2. The student I asked for your advice in dealing with — remember him? He kind-of-sort-of plagiarized his final exam essay. Nice, right? Nice.

3. Another student thought it would somehow be acceptable to send me her final exam essay four days after the exam date and two days after semester grades were completely finalized in the system. Nice, right? Nice.

Nonetheless, the summer is off to a great start. All of that bullshit is over with and I am enjoying my time off before teaching starts again. As it turns out, I have less time off than planned. I was going to be completely footloose and fancy-free until July, but I’ve been asked to teach an additional class in June.

I’m actually quite pleased about this and not just due to the extra money I’ll be making. I’ll leave out the specifics, but it’s a good program and something I’m happy to be involved in. It will also be just a bit different from my usual courses, so I’ll have the freedom to try out a few new strategies and ideas. All in all I’m very glad to have been chosen for it.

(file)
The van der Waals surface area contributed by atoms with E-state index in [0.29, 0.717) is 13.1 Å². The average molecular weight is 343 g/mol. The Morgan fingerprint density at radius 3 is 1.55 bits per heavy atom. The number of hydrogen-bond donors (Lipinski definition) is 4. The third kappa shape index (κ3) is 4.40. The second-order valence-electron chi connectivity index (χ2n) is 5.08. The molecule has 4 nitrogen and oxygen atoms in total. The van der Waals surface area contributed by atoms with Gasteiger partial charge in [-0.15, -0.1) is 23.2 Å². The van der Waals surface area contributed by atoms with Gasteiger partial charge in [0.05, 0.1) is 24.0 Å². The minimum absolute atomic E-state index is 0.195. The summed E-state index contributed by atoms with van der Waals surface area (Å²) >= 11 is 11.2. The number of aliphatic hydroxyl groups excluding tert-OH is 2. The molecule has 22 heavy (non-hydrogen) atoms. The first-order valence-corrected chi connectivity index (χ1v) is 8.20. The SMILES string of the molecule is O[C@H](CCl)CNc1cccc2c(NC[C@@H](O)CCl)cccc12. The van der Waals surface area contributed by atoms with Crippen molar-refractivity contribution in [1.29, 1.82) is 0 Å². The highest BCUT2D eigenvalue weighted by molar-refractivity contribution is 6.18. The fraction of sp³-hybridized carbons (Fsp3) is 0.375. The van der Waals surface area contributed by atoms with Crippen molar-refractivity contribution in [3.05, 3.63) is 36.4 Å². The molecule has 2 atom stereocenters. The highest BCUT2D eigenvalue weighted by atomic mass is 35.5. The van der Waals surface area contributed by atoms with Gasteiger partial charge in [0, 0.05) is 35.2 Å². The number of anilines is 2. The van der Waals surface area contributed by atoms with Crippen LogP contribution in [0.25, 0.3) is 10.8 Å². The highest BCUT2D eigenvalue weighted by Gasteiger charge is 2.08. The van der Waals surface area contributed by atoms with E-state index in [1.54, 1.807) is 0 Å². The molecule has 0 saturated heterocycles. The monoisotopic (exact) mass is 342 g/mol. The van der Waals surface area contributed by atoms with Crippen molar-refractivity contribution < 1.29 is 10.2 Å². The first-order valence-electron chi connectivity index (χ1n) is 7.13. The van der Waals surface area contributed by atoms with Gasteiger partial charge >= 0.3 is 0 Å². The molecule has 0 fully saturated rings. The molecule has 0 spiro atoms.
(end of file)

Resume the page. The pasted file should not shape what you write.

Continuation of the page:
Before all that begins, though, I’ll have a brief trip to The Big City, where I’m finally going to get myself a chest of drawers for the bedroom and a better shelving system for my growing DVD collection. My clothes will be so happy to be freed from the Rubbermaid boxes they currently live in and be housed in actual furniture, I tell you what. I’m heading to IKEA on Tuesday and I’m still mulling over the exact pieces I want to bring home, but that’s really nothing to complain about. I love their website. Looking at all that sleek, clean-lined, efficient Scandinavian furniture soothes the savage beast within me.

Next on my exciting list of summer activities is the Decemberists trip! OH YES INDEED! My friends Clarabella and Philly are coming to visit, and we’ll be heading back to The Big City with Golightly and another friend to see The Decemberists! We all love love love that band and I think it’ll be the first time seeing them play for each of us. Very excited (if you can’t tell).